No, I’m sorry but you are just wrong. Don’t spoil anything for anyone. Its called a “spoiler” for a reason, and whether or not the ending is subpar, amazing, or a complete shock, something is lost when you know what happens. And the same goes for trailers and reviews. If you don’t want to know, don’t watch or read them! It is possible. There are so many review sites now and multiple trailers per movie, but you still have to go to the sites – you still have to seek them out! You can change your channel on the TV. This site is especially good about not spoiling anything or I would have never come back (or would simply just read the a/v reviews). I agree that the ending does not really make or break any movie, but in many cases it will ruin the experience. If all of the tension revolves around trying to figure out whats happening and you go in knowing what happens, then, yes, there is much lost. Yes, movies like Top Gun and Iron Man there is no surprise, but you still don’t know how the events play out. Heck, you are kind of wrong about Iron Man because ***SPOILER ALERT*** when RDJ said “I am Iron Man” that was a shock and a surprise! Yes, Iron Man was triumphant in his battle, but no one could see that reveal coming and it added great impact to the ending. I have read many Marvel comics and as far as I know, Tony Stark always does everything he can to deny being Iron Man, so, yes, even for comic books fans that revelation was a shock and pretty cool.

    • EM

      Actually, in comics, Stark publicly revealed his dual identity about eight years ago (real time).

      (Perhaps knowing that before seeing the movie would have constituted a spoiler for you. 😉 )

      • coologuy1957

        I was referring to the canon of the original Iron Man in his first few years where he is constantly denying that he is Iron Man and utilizing remote drones to fly the suit to prove or use Rhodey in the same way….

        According to wiki, the reveal happened “In Iron Man (vol. 3) #55 (July 2002), Stark publicly reveals his dual identity as Iron Man.”

        Considering Iron Man debuted in 1963, there was 39 years before the reveal story arc in 2002. So yes, by any means, it was a surprise for them to use that arc in the first movie.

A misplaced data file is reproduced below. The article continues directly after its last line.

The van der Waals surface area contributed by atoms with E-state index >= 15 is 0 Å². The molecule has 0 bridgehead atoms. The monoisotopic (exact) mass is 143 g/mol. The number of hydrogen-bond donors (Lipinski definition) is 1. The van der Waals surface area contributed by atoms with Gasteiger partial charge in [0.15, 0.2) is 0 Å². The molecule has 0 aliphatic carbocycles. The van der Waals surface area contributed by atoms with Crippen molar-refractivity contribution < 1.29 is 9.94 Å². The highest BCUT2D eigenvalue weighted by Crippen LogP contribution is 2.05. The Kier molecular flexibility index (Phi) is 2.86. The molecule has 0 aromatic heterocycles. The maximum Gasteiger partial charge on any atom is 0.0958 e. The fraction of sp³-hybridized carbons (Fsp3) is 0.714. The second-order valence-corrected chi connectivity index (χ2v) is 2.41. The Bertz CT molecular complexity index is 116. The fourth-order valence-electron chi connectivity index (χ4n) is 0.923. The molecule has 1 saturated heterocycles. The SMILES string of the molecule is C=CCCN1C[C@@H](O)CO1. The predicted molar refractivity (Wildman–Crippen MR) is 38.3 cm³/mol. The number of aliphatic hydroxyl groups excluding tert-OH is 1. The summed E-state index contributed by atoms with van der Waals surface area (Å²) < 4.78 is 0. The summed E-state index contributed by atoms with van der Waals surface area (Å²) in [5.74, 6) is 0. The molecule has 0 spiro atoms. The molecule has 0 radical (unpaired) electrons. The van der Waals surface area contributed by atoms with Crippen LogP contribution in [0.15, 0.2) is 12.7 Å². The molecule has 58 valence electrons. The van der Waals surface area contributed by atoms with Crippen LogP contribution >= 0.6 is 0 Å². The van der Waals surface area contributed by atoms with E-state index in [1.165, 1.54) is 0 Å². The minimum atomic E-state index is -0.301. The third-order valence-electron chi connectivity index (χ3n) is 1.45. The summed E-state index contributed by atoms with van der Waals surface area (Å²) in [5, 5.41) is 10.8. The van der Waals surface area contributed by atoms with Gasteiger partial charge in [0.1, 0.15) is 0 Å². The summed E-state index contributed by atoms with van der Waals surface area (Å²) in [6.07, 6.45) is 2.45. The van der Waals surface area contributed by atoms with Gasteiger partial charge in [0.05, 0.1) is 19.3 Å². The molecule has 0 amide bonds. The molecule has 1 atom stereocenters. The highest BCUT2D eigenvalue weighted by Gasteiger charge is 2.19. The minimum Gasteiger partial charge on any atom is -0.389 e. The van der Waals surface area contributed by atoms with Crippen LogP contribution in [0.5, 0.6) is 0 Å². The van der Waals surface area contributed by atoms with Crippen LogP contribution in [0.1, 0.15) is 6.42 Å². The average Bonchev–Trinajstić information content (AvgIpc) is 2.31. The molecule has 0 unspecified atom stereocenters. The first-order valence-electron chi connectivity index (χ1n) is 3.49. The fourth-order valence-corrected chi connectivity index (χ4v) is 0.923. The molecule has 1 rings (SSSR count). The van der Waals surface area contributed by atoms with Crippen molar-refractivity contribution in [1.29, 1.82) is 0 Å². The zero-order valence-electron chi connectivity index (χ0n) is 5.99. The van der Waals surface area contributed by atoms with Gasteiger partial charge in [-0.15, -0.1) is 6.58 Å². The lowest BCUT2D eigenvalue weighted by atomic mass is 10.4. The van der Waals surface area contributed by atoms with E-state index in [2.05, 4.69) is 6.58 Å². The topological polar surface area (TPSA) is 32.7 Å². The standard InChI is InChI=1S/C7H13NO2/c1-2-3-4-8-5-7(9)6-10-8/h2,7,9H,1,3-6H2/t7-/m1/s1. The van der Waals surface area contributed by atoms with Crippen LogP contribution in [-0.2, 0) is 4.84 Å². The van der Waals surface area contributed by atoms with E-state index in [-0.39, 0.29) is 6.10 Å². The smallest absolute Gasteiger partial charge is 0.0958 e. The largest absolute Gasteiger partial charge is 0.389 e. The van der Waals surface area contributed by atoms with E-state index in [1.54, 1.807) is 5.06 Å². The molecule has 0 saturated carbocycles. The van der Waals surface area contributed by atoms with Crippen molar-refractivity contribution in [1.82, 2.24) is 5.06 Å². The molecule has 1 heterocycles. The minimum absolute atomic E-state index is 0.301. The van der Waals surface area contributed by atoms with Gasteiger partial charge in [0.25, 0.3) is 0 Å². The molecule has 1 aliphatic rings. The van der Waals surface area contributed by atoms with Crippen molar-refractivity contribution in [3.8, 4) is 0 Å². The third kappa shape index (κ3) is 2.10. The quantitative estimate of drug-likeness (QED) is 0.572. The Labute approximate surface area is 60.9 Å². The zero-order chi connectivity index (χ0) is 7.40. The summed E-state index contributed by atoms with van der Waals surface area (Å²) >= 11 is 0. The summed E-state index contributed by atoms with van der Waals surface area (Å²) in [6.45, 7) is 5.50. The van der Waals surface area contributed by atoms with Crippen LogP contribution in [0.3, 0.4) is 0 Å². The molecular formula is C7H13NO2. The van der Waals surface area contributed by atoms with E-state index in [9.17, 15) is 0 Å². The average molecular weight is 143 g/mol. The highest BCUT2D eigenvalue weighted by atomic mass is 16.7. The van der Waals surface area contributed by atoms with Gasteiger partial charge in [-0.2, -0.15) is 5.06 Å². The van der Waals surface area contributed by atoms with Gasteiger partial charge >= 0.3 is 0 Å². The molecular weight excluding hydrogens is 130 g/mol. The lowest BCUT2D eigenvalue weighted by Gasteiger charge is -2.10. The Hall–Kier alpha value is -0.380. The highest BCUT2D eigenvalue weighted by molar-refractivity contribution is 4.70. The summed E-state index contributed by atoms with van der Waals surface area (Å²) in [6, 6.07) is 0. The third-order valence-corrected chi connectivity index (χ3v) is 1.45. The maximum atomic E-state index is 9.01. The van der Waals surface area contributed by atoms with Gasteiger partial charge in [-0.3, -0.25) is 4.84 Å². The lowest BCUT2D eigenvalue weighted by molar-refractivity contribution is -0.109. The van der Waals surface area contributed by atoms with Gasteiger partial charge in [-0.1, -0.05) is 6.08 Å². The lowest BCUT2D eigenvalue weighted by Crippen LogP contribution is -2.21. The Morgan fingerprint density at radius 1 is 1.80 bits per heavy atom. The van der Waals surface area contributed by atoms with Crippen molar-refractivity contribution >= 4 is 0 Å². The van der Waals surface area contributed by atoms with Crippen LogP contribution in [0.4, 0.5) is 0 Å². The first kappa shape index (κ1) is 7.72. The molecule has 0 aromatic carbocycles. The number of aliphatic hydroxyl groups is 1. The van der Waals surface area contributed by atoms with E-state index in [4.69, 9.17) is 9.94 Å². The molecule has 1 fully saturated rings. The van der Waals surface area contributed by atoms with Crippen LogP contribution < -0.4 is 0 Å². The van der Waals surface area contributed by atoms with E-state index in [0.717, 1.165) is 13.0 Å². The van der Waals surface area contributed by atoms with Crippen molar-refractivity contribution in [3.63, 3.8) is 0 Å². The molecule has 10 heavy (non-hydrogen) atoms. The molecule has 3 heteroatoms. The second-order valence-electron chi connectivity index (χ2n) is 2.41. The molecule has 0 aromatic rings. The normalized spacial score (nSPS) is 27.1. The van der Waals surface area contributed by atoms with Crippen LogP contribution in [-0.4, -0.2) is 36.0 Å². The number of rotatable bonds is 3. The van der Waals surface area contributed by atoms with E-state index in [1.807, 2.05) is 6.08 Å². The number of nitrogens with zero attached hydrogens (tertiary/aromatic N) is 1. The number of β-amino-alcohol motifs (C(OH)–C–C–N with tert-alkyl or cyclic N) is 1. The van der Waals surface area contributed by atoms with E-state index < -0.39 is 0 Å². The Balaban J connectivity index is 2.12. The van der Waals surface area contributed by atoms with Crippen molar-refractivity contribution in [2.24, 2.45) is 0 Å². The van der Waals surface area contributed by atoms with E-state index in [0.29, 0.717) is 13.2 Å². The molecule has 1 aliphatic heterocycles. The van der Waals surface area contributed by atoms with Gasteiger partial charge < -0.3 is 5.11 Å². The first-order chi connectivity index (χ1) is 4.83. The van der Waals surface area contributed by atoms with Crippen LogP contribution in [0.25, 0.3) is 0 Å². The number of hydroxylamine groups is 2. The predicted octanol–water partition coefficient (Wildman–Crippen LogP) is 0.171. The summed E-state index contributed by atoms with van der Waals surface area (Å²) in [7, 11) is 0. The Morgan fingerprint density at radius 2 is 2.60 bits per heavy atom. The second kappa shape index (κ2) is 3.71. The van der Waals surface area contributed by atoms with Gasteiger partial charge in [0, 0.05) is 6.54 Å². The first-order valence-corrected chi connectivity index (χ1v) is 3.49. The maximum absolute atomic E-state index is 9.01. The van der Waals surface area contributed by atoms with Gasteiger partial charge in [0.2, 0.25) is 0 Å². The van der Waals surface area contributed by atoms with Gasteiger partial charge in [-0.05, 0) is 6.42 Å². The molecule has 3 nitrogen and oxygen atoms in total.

15. Zaserov

    “If knowing the end of a movie will ruin it, then it wasn’t a good movie to begin with.”

    I think that making a generalization like this kind ignores an important distinction between movies for fun and movies as something more meaningful (art or self-reflection or what have you). Movies vs Films, for shorthand. I can agree with the sentiment for Film – no lasting classic will have to depend on plot twists, else they wouldn’t be worth watching a second time.

    On the other hand, going into a Movie which is based around the plot twist is completely undermined by knowing what happens. If a viewer already knows it was the Col. Mustard, then when Prof. Plum and Ms. Scarlet are hiding from one another there’s no longer any tension (did I just use a Clue metaphor?). Nobody intends to watch the Movie a second time, unless it has other unexpected redeeming features – it’s just a 2 hour diversion that involves trying to figure out who’s the puppy killer.

    So the point would be that if someone is reviewing a Film – especially one past the statute of limitations for spoilers – then likely knowing every plot point won’t detract, and may even add to the experience if one knows what to look for that makes it a classic. But, since so much of what’s available is just throw-away entertainment, spoilers take away from the fun.

    tl,dr version: Spoilers don’t harm a GREAT movie, but can significantly detract from everything else. So just use the tags, whiner.

  16. Neil

    I see it as two separate things. I can certainly enjoy a good movie when I know the ending, otherwise, I’d never watch a film a second time. But there’s a different type of enjoyment that comes from not knowing what’s going to happen. So you’re getting the 2nd kind of enjoyment, and totally missing that first kind of enjoyment. To each their own, I like to experience both types of enjoyment myself 🙂

  17. Just a thought

    Excellent argument, Mr. Blogger.
    Now let’s all ditch our blu-rays and HDTVs to go watch Casablanca on VHS because, heck, it’s such a good movie we can still enjoy it anyway.

  18. While I agree with the premised that an unspoiled ending doesn’t necessarily make for a good movie, I believe it’s more interesting to go into a film with limited knowledge.

    I did that with “Signs” and had a great experience. I literally didn’t know anything about it, other than crop circles were appearing and Mel Gibson was in it. It was fun to have to think along with the movie.

    Now, I still think it’s a good film and have watched it several times since, but there was something about that first time, in the theater, with little clue on what was happening. In a world that rarely surprises us anymore it was welcomed by me.



    You really don’t get it Dick we read reviews online to get an example of how the movie turned out not to have it spoiled for us. The only time it’s necessary is when it’s a movie like Norbit, or Catwoman, or even The Happening.

  20. Lepton

    A movie with a surprise ending makes the second watching a very different experience. Why miss out on the bargain?